The pressurized air chamber 72, in conjunction with the low-current high-voltage solid state ignition system allows for a starter-less initiation of the engine. Once the air chamber 72 is pressurized and the piston is parked at an appropriate location (using the piston positioning knob 120 or automated means), the engine may be started simply by opening the valve assembly 94 and initiating spark. In one embodiment, the valve assembly 94 is temporarily disabled. The valve is disabled by prohibiting the valve triggers 95 from acting upon the actuator 144. This prevents premature discharge of pressure from the air chamber 72. A user then rotates an external knob to manually position the rotary piston 20 at top dead center. A starting mechanism simultaneously opens the valve assembly 94 and initiates spark. No pull cord, nor starter motor, is necessary. This provides substantial fuel efficiency benefits as well because the engine may be stopped and instantly started during periods of engine inactivity (which would previously necessitate unproductive idling). It should be noted that the directionally restrictive valve 82, in conjunction with the valve assembly 94, should be sufficient to maintain pressure in the air chamber 72 even during prolonged storage. If the air chamber 72 should become discharged, as a result of a minor leak or after disassembly or repair, it is calculated that operating pressure can be reestablished by manually rotating the rotary piston 20 approximately ten revolutions.

Turning attention to FIG. 7A, the engine 10 is shown at an arbitrary starting position wherein a witness mark (denoted by a star) is approximately at the 12 o'clock position. In the discussion that follows, it will be noted that the rotary piston 20 is symmetric and is fired upon twice per revolution. Therefore, a given portion of the rotary piston 20 may be subjected to combustion forces at one moment in time, while serving as a means for compressing air at another moment in time. Therefore, the side of the rotary piston 20 in contact with fuel or combustion products (in this view, generally the left hand side of the bore 18) will be designated the “front side” of the piston face 22, and the side of the rotary piston 20 used for compression (in this view, generally the right side of the bore 18) will be referred to as the “back side” of the piston face. In the view shown, the rotary piston 20 rotates counterclockwise.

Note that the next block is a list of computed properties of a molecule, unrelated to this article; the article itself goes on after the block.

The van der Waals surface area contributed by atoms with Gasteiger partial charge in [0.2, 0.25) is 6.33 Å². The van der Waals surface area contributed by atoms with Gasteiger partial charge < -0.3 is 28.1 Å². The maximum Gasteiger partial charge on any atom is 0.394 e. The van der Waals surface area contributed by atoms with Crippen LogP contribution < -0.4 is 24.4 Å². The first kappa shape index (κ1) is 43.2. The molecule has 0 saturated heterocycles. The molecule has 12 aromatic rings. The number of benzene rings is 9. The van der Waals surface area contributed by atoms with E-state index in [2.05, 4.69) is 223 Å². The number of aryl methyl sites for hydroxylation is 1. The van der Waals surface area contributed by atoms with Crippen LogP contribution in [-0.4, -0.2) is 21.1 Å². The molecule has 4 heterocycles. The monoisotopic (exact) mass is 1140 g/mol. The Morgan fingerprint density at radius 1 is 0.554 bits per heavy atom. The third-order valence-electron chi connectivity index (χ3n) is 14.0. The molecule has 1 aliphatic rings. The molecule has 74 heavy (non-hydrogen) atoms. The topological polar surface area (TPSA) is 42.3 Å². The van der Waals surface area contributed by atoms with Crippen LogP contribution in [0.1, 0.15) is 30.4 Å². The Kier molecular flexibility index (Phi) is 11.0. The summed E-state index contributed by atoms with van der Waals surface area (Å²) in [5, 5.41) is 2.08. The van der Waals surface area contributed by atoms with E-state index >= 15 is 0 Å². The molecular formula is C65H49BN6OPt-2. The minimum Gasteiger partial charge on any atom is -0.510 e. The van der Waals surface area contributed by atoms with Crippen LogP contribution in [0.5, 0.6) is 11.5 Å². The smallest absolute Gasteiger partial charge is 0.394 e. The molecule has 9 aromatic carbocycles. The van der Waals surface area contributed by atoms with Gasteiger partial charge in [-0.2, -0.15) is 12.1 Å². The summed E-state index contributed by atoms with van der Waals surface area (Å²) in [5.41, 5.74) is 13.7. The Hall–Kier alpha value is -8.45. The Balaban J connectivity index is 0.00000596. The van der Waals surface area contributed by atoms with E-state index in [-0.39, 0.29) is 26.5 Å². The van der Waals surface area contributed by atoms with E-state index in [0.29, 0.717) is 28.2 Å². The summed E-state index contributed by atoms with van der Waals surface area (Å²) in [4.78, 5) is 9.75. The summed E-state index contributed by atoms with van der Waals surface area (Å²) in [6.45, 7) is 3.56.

Here we see that one of the apex seals 58 of the rotary piston 20 is about to pass the cylinder head apex seal 61. The moveable cylinder head 42 is in near-contact with the piston face 22. The seal legs 172 (not shown) of the apex seal 58 are being contacted by the cylinder head apex seal 61, thereby displacing the apex seal 58 into the piston face 22 and allowing the seal edge 172 to safely pass the cylinder head apex seal 61. The valve head 134 is sealed against its valve seat 136, and the ball valve 140 (not shown but described in detail above in FIG. 3) is preventing air from the air chamber 72 and fuel from the fuel chamber 74 from entering the bore 18. The void formed between the bore and the front face of the rotary piston 20 (left side) is partially full of fouled air, while the balance of the fouled air is evacuated through the exhaust port 110 aided by incoming fresh air (at above ambient pressure) through the housing compression port 104. The back side of the rotary piston 20 (right side) is charged with fresh air (originally introduced at above ambient pressure), and further undergoes compression as the other apex seal 58 (the “non-witness mark” seal at 6 o'clock) compresses the volume of air against the moveable cylinder head 42, out of the compression output port 78, past the directionally restrictive valve 82, and into the compression input port 80 of the air chamber 72. The momentum of the flywheel 50 will carry the rotary piston 20 to the next position.